THE MESSENGER: Memorable performances came from headliner Papa San and other noted names like Levy's Heritage (below).
If last weekend’s inaugural staging of the Spring Praise Jamaica Music Festival taught us anything it’s that it doesn’t take a massive crowd to make a concert sizzle or even guarantee a rollicking good time, for that matter. The fair-sized audience that gathered on the top tier of the Folly Oval in Portland for Saturday’s gospel extravaganza experienced what it means to have fun in small numbers, as they shook and jived, stomped and shouted to performances by some of the hottest acts in the gospel game today.
Headliner Papa San, who has virtually perfected the art of whipping a crowd into a praise riot, delivered his signature blend of kinetic energy and rapid-fire deejaying that reminded us why he’s one of the industry’s all-time greatest. Working out with his competent backing band, the icon gave compelling treatments of his classic cuts like “Jesus My Saviour”, “Step Pon the Enemy” and “Ah Yuh Alone”. A sequence of praise-and-worship anthems, given his trademark spitfire energy, brought the performance to a memorable close.
Kevin Downswell also had something unforgettable in store for the Folly massive. Tunes like “When We Worship”, “He Loves Me (That’s Enough)” and “Goodbye World” made way for spirited renditions of “It’s Already Done” and “No Matter the Circumstances”. A Downswell performance would not be complete without the prayerful “Meaning of Life”, the solemn “If It’s Not You”, the catchy mid-tempo flavour of “One Day” and “Stronger,” which never fails to inspire a sing-along.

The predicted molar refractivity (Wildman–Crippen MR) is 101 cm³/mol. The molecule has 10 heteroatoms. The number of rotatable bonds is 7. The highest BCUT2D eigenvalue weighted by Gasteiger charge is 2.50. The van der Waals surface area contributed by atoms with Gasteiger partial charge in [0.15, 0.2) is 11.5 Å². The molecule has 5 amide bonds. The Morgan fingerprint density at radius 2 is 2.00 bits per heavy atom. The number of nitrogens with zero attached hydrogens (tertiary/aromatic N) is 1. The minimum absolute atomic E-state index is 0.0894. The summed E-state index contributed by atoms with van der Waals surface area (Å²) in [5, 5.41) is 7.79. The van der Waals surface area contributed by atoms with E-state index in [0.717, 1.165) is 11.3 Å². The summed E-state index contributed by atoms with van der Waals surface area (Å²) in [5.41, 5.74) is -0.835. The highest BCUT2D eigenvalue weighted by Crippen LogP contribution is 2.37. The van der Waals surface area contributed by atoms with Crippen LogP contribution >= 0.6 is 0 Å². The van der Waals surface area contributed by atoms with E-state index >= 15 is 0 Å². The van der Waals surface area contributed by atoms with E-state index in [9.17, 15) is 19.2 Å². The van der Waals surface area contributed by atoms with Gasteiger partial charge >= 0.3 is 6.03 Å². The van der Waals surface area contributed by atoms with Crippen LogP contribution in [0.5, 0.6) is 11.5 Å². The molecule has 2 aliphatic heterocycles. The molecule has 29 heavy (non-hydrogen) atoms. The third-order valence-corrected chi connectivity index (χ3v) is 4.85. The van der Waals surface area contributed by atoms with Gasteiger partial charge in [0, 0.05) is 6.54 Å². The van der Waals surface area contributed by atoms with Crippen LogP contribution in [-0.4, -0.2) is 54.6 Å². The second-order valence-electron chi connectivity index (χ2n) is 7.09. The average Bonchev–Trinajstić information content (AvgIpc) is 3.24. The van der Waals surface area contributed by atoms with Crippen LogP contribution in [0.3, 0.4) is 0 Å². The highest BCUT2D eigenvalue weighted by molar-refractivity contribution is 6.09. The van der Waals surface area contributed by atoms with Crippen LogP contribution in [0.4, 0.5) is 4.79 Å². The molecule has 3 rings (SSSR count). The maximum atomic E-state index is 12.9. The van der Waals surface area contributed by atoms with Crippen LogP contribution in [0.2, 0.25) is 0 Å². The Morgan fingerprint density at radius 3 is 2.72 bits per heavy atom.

The earlier hours, meanwhile, were reserved for emerging and fairly established acts. Katalys was by the far the most memorable of the lot, offering what is best described as rootsy-reggae gospel, on songs like “Open Up Your Eyes”, “Pressure” and “Let Go, Let God.” Lubert Levy and his second-generation spawn Levy’s Heritage also found favour with the crowd, in spite of their short stints.
Newcomer Carey Sales (a cross between Smokie Norful and Marvin Sapp) had his shining moment, as he belted out a praise-and-worship medley that set the stage for the exuberant stylings of Sister Pat. A praise warrior with a self-assured delivery, the St. Catherine-bred singer made light work of “Victory”, “Rock of Ages” and “Roll Jordan Roll” (among others) that reassured us that the legacy of recently departed pioneers like Sister Scully is in very good hands.